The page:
Micro discectomysurgery


Here you’ll find answers to many of your questions about microdiscectomy. Learn how it’s done, what your recovery may be like, and more.

To see how the surgery’s performed, view our animation below.

Before deciding on microdiscectomy, be sure to check out other back pain treatments first.

The Basics

What's microdiscectomy surgery?

This minimally-invasive surgery removes part of an intervertebral disc to reduce pressure on your spinal cord or spinal nerves. 

Your spinal cord is a soft bundle of nerves that runs the length of your spine. It carries signals between your brain and your body. Intervertebral discs sit between the bones of your spine. They’re filled with a squashy material that acts as a shock absorber between the bones. Sometimes, due to injury, ageing or a spinal deformity, material from one of the discs herniates (slips or bulges out) and puts pressure your spinal cord. The problem normally affects the lower (lumbar) spine or the neck (cervical spine).

People with this problem often complain of painful spasms as their body attempts to re-stabilise the spine. They often experience low-grade pain between flare-ups. A damaged disc in the neck can also cause neck pain, nerve pain or spinal cord compression, leading to severe disability. A lumbar herniated disc can cause buttock pain and sciatica (pain radiating down the back of your leg). Some people also experience loss of bladder or bowel control.

How's a microdiscectomy done?

During the procedure, your surgeon makes a small incision in your lower back (for a herniated disc in your lumbar spine) or back of your neck (for a herniated disc in your cervical spine), then removes the part of the disc that is herniated. The surgery is performed under general anaesthetic.

Where's it done?

Microdiscectomy is done in a hospital or day clinic. It’s usually done as a same day procedure but you may need an overnight hospital stay.

How long does it take?

The surgery usually takes 1–2 hours.

Who's involved?

In addition to a neurosurgeon or an orthopaedic spinal surgeon, it also involves:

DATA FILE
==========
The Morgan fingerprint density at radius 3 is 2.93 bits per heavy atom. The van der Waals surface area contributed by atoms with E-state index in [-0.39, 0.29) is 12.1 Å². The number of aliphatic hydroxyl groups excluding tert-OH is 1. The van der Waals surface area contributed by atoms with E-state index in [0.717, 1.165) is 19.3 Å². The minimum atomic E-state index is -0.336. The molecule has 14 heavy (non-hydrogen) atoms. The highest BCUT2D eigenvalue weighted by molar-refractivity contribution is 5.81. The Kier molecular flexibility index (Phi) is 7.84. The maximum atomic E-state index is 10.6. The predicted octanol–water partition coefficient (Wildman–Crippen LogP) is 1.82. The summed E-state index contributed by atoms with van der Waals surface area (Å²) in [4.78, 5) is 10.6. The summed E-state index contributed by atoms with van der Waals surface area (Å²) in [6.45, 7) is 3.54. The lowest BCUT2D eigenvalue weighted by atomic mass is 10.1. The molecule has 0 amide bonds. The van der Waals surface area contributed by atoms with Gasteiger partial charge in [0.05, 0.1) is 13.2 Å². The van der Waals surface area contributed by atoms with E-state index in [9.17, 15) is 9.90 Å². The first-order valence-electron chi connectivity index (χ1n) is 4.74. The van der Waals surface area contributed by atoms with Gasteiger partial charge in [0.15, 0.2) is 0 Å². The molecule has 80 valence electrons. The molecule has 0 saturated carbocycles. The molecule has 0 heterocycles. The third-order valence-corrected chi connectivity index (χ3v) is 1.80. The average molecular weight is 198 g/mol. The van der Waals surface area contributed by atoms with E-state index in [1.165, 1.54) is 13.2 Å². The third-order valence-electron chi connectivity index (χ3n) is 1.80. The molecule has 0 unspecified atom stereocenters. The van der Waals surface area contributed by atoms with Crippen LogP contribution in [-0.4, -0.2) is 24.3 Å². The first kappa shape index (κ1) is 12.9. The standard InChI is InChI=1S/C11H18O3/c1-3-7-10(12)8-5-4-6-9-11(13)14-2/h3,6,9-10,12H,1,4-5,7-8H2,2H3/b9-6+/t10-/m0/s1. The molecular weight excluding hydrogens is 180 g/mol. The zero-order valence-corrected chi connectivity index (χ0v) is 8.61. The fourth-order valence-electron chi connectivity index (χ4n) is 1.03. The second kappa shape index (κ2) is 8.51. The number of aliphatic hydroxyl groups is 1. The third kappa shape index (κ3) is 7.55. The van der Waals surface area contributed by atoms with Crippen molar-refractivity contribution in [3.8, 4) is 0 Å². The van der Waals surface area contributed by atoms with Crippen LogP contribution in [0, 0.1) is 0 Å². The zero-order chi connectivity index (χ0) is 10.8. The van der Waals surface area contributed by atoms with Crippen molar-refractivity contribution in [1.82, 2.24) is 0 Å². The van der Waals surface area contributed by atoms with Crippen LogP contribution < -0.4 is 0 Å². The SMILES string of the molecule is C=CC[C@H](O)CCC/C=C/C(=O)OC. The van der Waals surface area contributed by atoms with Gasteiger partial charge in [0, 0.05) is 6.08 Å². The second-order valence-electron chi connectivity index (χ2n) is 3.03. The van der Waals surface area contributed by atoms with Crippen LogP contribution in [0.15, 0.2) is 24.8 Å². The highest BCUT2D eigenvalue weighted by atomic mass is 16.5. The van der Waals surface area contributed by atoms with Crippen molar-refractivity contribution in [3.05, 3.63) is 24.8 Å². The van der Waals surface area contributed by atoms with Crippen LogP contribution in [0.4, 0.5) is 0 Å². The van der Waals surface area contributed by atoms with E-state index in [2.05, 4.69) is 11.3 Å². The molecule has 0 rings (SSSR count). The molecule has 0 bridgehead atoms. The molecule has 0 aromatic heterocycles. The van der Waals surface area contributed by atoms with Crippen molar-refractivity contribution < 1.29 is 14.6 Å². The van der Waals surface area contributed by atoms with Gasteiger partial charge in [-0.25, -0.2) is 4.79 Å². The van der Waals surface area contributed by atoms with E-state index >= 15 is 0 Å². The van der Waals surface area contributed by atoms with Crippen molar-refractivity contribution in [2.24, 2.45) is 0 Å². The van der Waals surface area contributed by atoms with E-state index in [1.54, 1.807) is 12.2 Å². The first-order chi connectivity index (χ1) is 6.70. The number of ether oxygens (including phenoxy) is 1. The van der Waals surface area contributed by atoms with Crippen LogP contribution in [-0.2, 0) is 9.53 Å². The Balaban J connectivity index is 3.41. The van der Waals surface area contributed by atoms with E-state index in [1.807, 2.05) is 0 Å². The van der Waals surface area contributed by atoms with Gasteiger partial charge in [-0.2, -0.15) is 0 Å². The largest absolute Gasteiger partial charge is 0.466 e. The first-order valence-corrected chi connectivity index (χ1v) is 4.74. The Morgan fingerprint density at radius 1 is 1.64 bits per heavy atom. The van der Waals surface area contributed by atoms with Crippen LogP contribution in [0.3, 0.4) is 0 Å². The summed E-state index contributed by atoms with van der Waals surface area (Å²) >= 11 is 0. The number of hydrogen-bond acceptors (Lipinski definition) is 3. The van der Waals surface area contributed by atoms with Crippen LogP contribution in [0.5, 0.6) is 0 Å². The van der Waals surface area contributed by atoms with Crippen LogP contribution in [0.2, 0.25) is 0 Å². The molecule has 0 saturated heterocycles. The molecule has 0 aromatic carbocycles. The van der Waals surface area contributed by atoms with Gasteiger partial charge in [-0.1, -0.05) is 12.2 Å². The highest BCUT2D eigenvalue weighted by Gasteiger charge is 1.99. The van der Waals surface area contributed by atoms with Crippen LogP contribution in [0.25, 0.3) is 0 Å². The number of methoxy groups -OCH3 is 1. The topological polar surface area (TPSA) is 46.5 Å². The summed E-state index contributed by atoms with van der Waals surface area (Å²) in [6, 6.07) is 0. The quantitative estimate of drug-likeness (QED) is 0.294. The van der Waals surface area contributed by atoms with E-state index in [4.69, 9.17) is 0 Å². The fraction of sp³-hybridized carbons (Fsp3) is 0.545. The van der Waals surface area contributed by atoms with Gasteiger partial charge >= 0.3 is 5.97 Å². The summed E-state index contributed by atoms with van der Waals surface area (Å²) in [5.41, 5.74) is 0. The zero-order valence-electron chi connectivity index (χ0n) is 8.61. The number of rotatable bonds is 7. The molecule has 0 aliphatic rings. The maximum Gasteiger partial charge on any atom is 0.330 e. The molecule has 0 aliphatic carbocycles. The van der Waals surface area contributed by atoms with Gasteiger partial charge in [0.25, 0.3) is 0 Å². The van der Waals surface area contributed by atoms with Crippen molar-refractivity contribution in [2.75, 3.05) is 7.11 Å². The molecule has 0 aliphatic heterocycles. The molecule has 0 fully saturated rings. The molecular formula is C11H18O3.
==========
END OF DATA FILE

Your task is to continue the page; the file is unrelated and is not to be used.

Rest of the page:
• an assistant surgeon
  • an anaesthetist
  • nurses
  • a radiographer (for X-rays)
  • a physiotherapist
  • an occupational therapist.

Learn about Anterior Cervical Discectomy

Watch how anterior cervical discectomy and fusion is done.

Learn about microdiscectomy

Watch how microdiscectomy surgery is done.

The details


Alternatives to microdiscectomy

There are alternatives to microdiscectomy in some cases.
Learn more

Types of microdiscectomy

There are some variations in the way the surgery is performed.
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Results vs risks of the procedure

The benefits and risks of microdiscectomy.
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Choosing a specialist

How to find a neurosurgeon or orthopaedic surgeon who specialises in this procedure.
Learn more


Questions for your specialist

What you should ask before going ahead with microdiscectomy.
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Preparing for your procedure

Pre-operative tests and preparation prior to microdiscectomy.
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Your anaesthetic options

About the options for anaesthetic and post-op pain relief.
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Going to hospital

What to expect on the day of your surgery.
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Your procedure

What happens in the operating theatre
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After your procedure

Your hospital stay.
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Resuming activities and watching for problems.
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Important information

Information is provided by HCF in good faith for the convenience of members. It is not an endorsement or recommendation of any form of treatment nor is it a substitute for medical advice, and you should rely on the advice of your treating doctors in relation to all matters concerning your health. Every effort has been taken to ensure the accuracy of the information, however HCF takes no responsibility for any injury, loss, damage or other consequences of the use of this information.